Advertisements

jacobrray

Recycled Jeans And The Gift Of Grace

Sometimes, things just don’t work out like you want them to.

Take this for example. Yesterday morning, as I was getting ready for the day, I put on a pair of jeans that I had worn the day before. I’m all about recycling jeans, so this is nothing out of the ordinary.

But then, I looked down. Not only was I putting on Tuesday’s jeans, but I was also putting on a small part of Tuesday’s lunch: chicken tenders and barbecue sauce. Well, those jeans were done.

Petty, I know. Small, I know. Insignificant, I know.

In all seriousness, things just don’t always go the way we want them to. No matter how hard we pray, no matter how hard we work to prepare, no matter what we do, some things just don’t go how we expect.

Over the past few days, I’ve really had a sensitivity towards the idea of God’s grace. When I sit down to journal, the only thing that comes out is God’s grace. It’s dominated my thinking.

When we hit times where things just don’t work the way we want them to, even after praying about it, we tend to turn and say things to the effect of, “Why did you withhold grace from me in this instance, God?”

Now, the grace of God is a mysterious and cryptic gift. Its indelible nature benefits us in the fact that it can never be removed from us, and its inexhaustible amount gives us hope for yet another day.

So, what if God not giving us what we’ve asked for in a given moment is actually a different kind of grace? What if what we see as grace withheld is actually grace that is ripening and growing sweeter and more succulent with time?

Future grace. It’s the idea that sometimes grace is restrained, so that at the right time it may come and be all the more beautiful and fruitful.

I once read a story about a pastor who was traveling with his family to South Carolina from Minnesota. Their car was in less-than-desirable shape, and they feared that it would die on the way.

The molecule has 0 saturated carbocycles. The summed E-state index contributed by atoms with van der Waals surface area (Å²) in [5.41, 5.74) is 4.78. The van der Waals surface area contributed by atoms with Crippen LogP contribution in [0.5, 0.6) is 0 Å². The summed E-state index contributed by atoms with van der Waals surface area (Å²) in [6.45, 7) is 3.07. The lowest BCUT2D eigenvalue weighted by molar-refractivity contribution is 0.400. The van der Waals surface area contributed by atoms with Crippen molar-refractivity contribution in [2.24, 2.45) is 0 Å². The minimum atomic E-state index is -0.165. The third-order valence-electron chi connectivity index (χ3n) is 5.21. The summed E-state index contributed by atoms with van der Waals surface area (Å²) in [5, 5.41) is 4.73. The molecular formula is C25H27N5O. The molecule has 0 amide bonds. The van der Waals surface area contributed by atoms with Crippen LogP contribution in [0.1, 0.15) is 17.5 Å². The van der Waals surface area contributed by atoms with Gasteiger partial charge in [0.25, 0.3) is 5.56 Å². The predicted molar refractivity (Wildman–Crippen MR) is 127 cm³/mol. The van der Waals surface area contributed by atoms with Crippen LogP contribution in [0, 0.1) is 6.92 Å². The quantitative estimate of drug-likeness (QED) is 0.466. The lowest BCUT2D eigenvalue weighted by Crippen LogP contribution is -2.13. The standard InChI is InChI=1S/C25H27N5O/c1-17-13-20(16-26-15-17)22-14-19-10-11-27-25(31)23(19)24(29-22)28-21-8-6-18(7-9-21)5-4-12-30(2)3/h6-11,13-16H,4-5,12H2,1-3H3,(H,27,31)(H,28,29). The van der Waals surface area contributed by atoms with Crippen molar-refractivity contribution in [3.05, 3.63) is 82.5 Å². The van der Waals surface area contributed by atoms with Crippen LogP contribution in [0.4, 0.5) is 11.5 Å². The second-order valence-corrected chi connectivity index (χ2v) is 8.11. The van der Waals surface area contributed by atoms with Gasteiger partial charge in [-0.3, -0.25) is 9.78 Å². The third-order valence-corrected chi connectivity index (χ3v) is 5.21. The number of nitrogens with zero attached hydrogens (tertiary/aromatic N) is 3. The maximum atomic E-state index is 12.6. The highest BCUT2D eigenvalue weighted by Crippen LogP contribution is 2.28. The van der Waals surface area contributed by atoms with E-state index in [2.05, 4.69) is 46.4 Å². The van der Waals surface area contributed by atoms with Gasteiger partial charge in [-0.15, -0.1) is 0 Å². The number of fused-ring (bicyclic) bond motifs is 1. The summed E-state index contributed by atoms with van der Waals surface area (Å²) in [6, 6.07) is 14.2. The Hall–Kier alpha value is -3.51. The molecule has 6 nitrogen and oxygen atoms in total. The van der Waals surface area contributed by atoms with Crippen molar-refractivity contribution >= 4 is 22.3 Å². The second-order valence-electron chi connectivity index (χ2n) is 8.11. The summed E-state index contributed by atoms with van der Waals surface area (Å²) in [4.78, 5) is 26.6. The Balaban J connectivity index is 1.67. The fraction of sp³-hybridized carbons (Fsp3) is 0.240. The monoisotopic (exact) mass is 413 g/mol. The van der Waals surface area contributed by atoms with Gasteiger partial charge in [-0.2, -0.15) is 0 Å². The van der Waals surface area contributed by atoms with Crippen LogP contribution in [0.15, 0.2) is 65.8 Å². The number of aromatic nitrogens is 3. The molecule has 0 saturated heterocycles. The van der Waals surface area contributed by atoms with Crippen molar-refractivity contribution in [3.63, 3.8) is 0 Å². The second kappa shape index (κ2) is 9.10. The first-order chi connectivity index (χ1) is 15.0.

The family got stuck in traffic. Like, really bad, I-64-parking-lot-style traffic. They prayed, “God, please let our car make it to South Carolina without dying in this traffic.” A simple petition for grace.

Right after the jam clears, the car dies, and the pastor knows exactly what the problem is. So the pastor begins to walk down the side of the highway, and a man with a service truck pulls over to help. The driver gives the pastor a ride to the nearest auto parts store, and on the way, the pastor tells the driver about Jesus and the driver prayed to receive Christ. Future grace at work.

This idea of future grace – God’s power, provision, mercy, and wisdom – everything we need – in order to do what He wants us to do five minutes, five weeks, five months, five years, and five thousand years from now – is not that grace is being completely withheld or withdrawn from us, but that God is nurturing and maturing the grace that will be given so that we can be more thankful and give Him more praise.

Had God granted the pastor the grace to make it to South Carolina without car problems, the pastor would’ve never been able to be an instrument in God’s hands to help a service truck driver see the light of the gospel of the glory of Christ.

Sometimes, things just don’t work out like you want them to. Sometimes, God is waiting with eager anticipation to use you to bring more glory to His name through an instance that couldn’t happen if He had given you the grace that you had been praying for in the first place.

Brothers and sisters, don’t lose heart if you’re in a season where grace hasn’t come. Eagerly await the grace that God has been maturing and growing so that in the right time, He may use you.

You may not be able to see the forest for the trees. You may not be able to see past your moment of dire struggle, where it seems like any bad thing that could happen IS happening. You may not think that this night will ever break.

The old adage goes, “This too shall pass.” How shall it pass? Through God granting the future grace that He has been holding back in order to use you more and praise Him more.

Had God granted my family the grace to allow my dad to live instead of having a fatal heart attack, the grace of opening my eyes to see His light, calling me to ministry, and teaching me how to praise Him better may never have come.

Sometimes, things just don’t work out like you want them to. And sometimes, I’m okay with that.

 

How has God’s grace come out in your life?

Advertisements

One thought on “Recycled Jeans And The Gift Of Grace

  1. I’m reminded of a 3-panel illustration I once saw. Panel one showed a man struck in the head by a small pebble. In panel two the man shouted at God for not protecting him. Panel three showed Christ, arms spread wide blocking an avalanche of boulders with His body, say to the man, "I’m sorry. Did I miss one?"

Leave a Reply

This site uses Akismet to reduce spam. Learn how your comment data is processed.

%d bloggers like this: